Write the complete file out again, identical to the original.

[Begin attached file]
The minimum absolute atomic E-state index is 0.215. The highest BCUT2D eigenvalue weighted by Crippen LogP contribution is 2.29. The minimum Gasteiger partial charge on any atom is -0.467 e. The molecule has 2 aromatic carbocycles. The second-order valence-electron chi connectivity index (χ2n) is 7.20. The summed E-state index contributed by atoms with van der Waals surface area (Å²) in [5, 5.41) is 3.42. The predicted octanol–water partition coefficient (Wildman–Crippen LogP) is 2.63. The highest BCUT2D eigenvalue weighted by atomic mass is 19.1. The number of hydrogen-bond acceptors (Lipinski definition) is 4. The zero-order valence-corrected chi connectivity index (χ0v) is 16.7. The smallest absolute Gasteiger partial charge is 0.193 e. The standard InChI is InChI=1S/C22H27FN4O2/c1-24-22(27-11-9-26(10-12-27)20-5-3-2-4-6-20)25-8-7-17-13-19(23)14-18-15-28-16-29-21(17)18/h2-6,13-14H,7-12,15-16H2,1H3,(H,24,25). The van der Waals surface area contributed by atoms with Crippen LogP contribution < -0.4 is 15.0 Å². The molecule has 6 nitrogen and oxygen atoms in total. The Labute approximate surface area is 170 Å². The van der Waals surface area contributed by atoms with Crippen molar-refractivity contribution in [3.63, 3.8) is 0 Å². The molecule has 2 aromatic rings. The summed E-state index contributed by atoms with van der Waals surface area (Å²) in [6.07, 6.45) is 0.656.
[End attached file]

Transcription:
The minimum absolute atomic E-state index is 0.215. The highest BCUT2D eigenvalue weighted by Crippen LogP contribution is 2.29. The minimum Gasteiger partial charge on any atom is -0.467 e. The molecule has 2 aromatic carbocycles. The second-order valence-electron chi connectivity index (χ2n) is 7.20. The summed E-state index contributed by atoms with van der Waals surface area (Å²) in [5, 5.41) is 3.42. The predicted octanol–water partition coefficient (Wildman–Crippen LogP) is 2.63. The highest BCUT2D eigenvalue weighted by atomic mass is 19.1. The number of hydrogen-bond acceptors (Lipinski definition) is 4. The zero-order valence-corrected chi connectivity index (χ0v) is 16.7. The smallest absolute Gasteiger partial charge is 0.193 e. The standard InChI is InChI=1S/C22H27FN4O2/c1-24-22(27-11-9-26(10-12-27)20-5-3-2-4-6-20)25-8-7-17-13-19(23)14-18-15-28-16-29-21(17)18/h2-6,13-14H,7-12,15-16H2,1H3,(H,24,25). The van der Waals surface area contributed by atoms with Crippen LogP contribution < -0.4 is 15.0 Å². The molecule has 6 nitrogen and oxygen atoms in total. The Labute approximate surface area is 170 Å². The van der Waals surface area contributed by atoms with Crippen molar-refractivity contribution in [3.63, 3.8) is 0 Å². The molecule has 2 aromatic rings. The summed E-state index contributed by atoms with van der Waals surface area (Å²) in [6.07, 6.45) is 0.656.